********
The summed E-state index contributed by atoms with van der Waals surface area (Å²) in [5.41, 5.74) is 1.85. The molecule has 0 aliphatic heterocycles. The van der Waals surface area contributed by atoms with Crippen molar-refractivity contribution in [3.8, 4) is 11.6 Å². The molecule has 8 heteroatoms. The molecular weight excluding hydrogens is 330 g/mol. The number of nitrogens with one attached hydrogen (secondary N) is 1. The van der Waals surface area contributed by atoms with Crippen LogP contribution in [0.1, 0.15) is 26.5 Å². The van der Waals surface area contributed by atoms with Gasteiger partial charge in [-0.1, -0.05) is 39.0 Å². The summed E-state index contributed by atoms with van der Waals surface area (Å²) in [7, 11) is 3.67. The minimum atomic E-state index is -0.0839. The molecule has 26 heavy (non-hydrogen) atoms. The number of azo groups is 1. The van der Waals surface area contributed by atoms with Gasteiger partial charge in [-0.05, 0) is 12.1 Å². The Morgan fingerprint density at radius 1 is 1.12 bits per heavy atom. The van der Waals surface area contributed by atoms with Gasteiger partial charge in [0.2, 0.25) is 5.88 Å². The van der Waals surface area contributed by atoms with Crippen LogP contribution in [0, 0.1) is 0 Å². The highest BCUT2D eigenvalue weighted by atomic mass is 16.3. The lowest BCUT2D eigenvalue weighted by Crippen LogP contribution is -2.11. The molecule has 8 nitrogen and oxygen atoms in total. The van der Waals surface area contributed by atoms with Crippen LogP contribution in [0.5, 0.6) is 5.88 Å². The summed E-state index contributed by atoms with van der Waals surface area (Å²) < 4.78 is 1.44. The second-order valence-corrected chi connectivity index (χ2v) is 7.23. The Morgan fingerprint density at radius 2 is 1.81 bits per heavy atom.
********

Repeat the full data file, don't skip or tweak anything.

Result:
The summed E-state index contributed by atoms with van der Waals surface area (Å²) in [5.41, 5.74) is 1.85. The molecule has 0 aliphatic heterocycles. The van der Waals surface area contributed by atoms with Crippen molar-refractivity contribution in [3.8, 4) is 11.6 Å². The molecule has 8 heteroatoms. The molecular weight excluding hydrogens is 330 g/mol. The number of nitrogens with one attached hydrogen (secondary N) is 1. The van der Waals surface area contributed by atoms with Crippen LogP contribution in [0.1, 0.15) is 26.5 Å². The van der Waals surface area contributed by atoms with Gasteiger partial charge in [-0.1, -0.05) is 39.0 Å². The summed E-state index contributed by atoms with van der Waals surface area (Å²) in [7, 11) is 3.67. The minimum atomic E-state index is -0.0839. The molecule has 26 heavy (non-hydrogen) atoms. The number of azo groups is 1. The van der Waals surface area contributed by atoms with Gasteiger partial charge in [-0.05, 0) is 12.1 Å². The Morgan fingerprint density at radius 1 is 1.12 bits per heavy atom. The van der Waals surface area contributed by atoms with Gasteiger partial charge in [0.2, 0.25) is 5.88 Å². The van der Waals surface area contributed by atoms with Crippen LogP contribution in [0, 0.1) is 0 Å². The highest BCUT2D eigenvalue weighted by atomic mass is 16.3. The lowest BCUT2D eigenvalue weighted by Crippen LogP contribution is -2.11. The molecule has 8 nitrogen and oxygen atoms in total. The van der Waals surface area contributed by atoms with Crippen LogP contribution in [0.5, 0.6) is 5.88 Å². The summed E-state index contributed by atoms with van der Waals surface area (Å²) < 4.78 is 1.44. The second-order valence-corrected chi connectivity index (χ2v) is 7.23. The Morgan fingerprint density at radius 2 is 1.81 bits per heavy atom.